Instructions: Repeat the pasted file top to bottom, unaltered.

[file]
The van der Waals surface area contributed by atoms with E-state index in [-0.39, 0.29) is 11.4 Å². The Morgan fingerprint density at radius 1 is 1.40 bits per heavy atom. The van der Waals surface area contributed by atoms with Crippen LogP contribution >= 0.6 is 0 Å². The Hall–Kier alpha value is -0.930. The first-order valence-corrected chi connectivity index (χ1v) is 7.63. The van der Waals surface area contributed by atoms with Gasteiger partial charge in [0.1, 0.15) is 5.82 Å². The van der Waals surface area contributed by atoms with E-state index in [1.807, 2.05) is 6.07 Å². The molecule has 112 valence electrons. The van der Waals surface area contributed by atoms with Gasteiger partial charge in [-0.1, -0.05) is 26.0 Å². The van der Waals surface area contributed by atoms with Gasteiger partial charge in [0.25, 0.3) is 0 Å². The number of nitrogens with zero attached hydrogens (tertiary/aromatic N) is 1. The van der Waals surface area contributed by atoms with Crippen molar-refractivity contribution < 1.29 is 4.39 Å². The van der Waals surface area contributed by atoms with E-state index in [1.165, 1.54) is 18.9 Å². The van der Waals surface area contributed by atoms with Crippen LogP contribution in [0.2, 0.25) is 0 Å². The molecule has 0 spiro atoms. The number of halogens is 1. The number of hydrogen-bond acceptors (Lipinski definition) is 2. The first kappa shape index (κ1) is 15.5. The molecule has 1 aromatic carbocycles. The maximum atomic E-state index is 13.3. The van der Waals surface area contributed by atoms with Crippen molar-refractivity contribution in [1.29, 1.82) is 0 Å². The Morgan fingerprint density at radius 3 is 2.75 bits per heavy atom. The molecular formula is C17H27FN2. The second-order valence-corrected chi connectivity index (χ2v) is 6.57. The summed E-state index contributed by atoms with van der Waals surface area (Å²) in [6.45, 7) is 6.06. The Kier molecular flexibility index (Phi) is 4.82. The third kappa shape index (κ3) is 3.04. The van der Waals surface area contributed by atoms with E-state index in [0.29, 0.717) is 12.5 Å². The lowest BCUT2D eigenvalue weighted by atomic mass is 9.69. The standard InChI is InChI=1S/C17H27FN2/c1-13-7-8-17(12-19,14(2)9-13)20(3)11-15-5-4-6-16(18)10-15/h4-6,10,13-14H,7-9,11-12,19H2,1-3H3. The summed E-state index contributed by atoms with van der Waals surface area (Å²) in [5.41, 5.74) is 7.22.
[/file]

The van der Waals surface area contributed by atoms with E-state index in [-0.39, 0.29) is 11.4 Å². The Morgan fingerprint density at radius 1 is 1.40 bits per heavy atom. The van der Waals surface area contributed by atoms with Crippen LogP contribution >= 0.6 is 0 Å². The Hall–Kier alpha value is -0.930. The first-order valence-corrected chi connectivity index (χ1v) is 7.63. The van der Waals surface area contributed by atoms with Gasteiger partial charge in [0.1, 0.15) is 5.82 Å². The van der Waals surface area contributed by atoms with E-state index in [1.807, 2.05) is 6.07 Å². The molecule has 112 valence electrons. The van der Waals surface area contributed by atoms with Gasteiger partial charge in [-0.1, -0.05) is 26.0 Å². The van der Waals surface area contributed by atoms with Gasteiger partial charge in [0.25, 0.3) is 0 Å². The number of nitrogens with zero attached hydrogens (tertiary/aromatic N) is 1. The van der Waals surface area contributed by atoms with Crippen molar-refractivity contribution < 1.29 is 4.39 Å². The van der Waals surface area contributed by atoms with E-state index in [1.165, 1.54) is 18.9 Å². The van der Waals surface area contributed by atoms with Crippen LogP contribution in [0.2, 0.25) is 0 Å². The molecule has 0 spiro atoms. The number of halogens is 1. The number of hydrogen-bond acceptors (Lipinski definition) is 2. The first kappa shape index (κ1) is 15.5. The molecule has 1 aromatic carbocycles. The maximum atomic E-state index is 13.3. The van der Waals surface area contributed by atoms with Crippen molar-refractivity contribution in [1.29, 1.82) is 0 Å². The Morgan fingerprint density at radius 3 is 2.75 bits per heavy atom. The molecular formula is C17H27FN2. The second-order valence-corrected chi connectivity index (χ2v) is 6.57. The summed E-state index contributed by atoms with van der Waals surface area (Å²) in [6.45, 7) is 6.06. The Kier molecular flexibility index (Phi) is 4.82. The third kappa shape index (κ3) is 3.04. The van der Waals surface area contributed by atoms with E-state index in [0.29, 0.717) is 12.5 Å². The lowest BCUT2D eigenvalue weighted by atomic mass is 9.69. The standard InChI is InChI=1S/C17H27FN2/c1-13-7-8-17(12-19,14(2)9-13)20(3)11-15-5-4-6-16(18)10-15/h4-6,10,13-14H,7-9,11-12,19H2,1-3H3. The summed E-state index contributed by atoms with van der Waals surface area (Å²) in [5.41, 5.74) is 7.22.